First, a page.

Doc Cheatham: New Orleans

Track

New Orleans

Artist

Doc Cheatham (trumpet)

CD

The Eighty-Seven Years of Doc Cheatham (Sony 53215)

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Musicians:

Doc Cheatham (trumpet),

Chuck Folds (piano), Bucky Calabrese (bass), Jackie Williams (drums)

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Composed by Hoagy Carmichael

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Recorded: New York City, Sept. 17-18, 1992

Douglas

Rating: 95/100 (learn more)

In the span of his long career, Doc Cheatham played with Bessie Smith, Ma Rainey, Chick Webb, Cab Calloway, Teddy Wilson, Benny Carter, Eddie Heywood (backing Billie Holiday), Machito, Tito Puente, and Wilbur de Paris, among others. But it was a stint with Benny Goodman's quintet in the mid-'60's (at age 60), that began Cheatham's true transition from accomplished lead trumpeter to a player both more capable and more confident as a soloist. During this self-imposed woodshedding period, Cheatham also took up singing for the first time, which enabled him to better rest his chops and pace himself as he further advanced in years. By the time of his first major label recording in 1992 (its title a take-off on The Eighty-Six Years of Eubie Blake from 1969), Cheatham had been playing and singing at his regular Sunday afternoon gigs at Sweet Basil in New York for 12 years straight, and by then was considered the undisputed elder statesman among jazz trumpeters.

The group heard here on "New Orleans" is Cheatham's New York Quartet that appeared at Sweet Basil. Cheatham's initial treatment of the theme on trumpet possesses a majestic richness of tone and expression. He then sings Hoagy's lyrics in his ingratiating conversational, gentlemanly style, even rolling an "R" at one point. His sincere sentimentality is such that one might think he had been born and raised in The Big Easy, rather than Nashville. Folds' piano solo is wistfully restrained and bordering on impressionistic, which makes the trumpet blast announcing Cheatham's own solo all the more jolting. Doc's phrasing comes out of Louis Armstrong (who he subbed for in the '20's), but he imbues it with his own personality and originality. After another brief but welcome vocal, Cheatham ends with a brash fanfare that both evokes, and does justice to, Armstrong in his youth. And all this remarkably from an 87 year-old!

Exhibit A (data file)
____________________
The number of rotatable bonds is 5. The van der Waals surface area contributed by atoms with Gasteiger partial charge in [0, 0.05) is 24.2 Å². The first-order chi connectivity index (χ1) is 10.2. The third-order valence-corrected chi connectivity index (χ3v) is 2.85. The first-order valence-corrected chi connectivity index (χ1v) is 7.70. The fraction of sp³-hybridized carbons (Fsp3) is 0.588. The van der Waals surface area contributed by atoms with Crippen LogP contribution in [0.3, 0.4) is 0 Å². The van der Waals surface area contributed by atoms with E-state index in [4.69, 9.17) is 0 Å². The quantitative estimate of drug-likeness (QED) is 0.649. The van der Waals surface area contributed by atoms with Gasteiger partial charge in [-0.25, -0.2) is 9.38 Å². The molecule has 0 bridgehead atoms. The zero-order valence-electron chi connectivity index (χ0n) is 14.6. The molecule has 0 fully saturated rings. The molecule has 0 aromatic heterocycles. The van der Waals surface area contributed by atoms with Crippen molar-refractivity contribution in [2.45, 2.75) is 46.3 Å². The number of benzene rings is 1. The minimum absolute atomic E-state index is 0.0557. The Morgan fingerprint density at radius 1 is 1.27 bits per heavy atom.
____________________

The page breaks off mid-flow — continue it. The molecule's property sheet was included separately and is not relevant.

Reviewer: Scott Albin

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